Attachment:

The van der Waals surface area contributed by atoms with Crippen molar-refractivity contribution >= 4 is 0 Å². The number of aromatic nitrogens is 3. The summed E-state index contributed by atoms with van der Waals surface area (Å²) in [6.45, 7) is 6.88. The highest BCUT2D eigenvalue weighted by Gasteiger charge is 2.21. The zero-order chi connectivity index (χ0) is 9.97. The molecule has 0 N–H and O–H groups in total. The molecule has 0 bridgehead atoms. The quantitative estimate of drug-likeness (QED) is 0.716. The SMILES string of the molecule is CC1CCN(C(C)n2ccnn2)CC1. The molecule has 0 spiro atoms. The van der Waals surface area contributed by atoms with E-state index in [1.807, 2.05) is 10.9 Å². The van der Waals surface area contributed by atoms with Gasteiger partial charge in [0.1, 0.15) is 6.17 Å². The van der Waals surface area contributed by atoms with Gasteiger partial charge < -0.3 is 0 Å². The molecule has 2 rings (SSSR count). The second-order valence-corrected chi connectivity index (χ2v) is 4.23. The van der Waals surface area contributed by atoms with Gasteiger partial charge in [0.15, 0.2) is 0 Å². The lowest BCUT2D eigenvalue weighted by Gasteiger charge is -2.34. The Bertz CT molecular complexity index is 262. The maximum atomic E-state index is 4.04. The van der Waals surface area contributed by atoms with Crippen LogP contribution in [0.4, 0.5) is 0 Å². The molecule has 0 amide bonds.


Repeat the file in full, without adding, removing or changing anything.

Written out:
The van der Waals surface area contributed by atoms with Crippen molar-refractivity contribution >= 4 is 0 Å². The number of aromatic nitrogens is 3. The summed E-state index contributed by atoms with van der Waals surface area (Å²) in [6.45, 7) is 6.88. The highest BCUT2D eigenvalue weighted by Gasteiger charge is 2.21. The zero-order chi connectivity index (χ0) is 9.97. The molecule has 0 N–H and O–H groups in total. The molecule has 0 bridgehead atoms. The quantitative estimate of drug-likeness (QED) is 0.716. The SMILES string of the molecule is CC1CCN(C(C)n2ccnn2)CC1. The molecule has 0 spiro atoms. The van der Waals surface area contributed by atoms with E-state index in [1.807, 2.05) is 10.9 Å². The van der Waals surface area contributed by atoms with Gasteiger partial charge in [0.1, 0.15) is 6.17 Å². The van der Waals surface area contributed by atoms with Gasteiger partial charge < -0.3 is 0 Å². The molecule has 2 rings (SSSR count). The second-order valence-corrected chi connectivity index (χ2v) is 4.23. The van der Waals surface area contributed by atoms with Gasteiger partial charge in [0.15, 0.2) is 0 Å². The lowest BCUT2D eigenvalue weighted by Gasteiger charge is -2.34. The Bertz CT molecular complexity index is 262. The maximum atomic E-state index is 4.04. The van der Waals surface area contributed by atoms with Crippen LogP contribution in [0.4, 0.5) is 0 Å². The molecule has 0 amide bonds.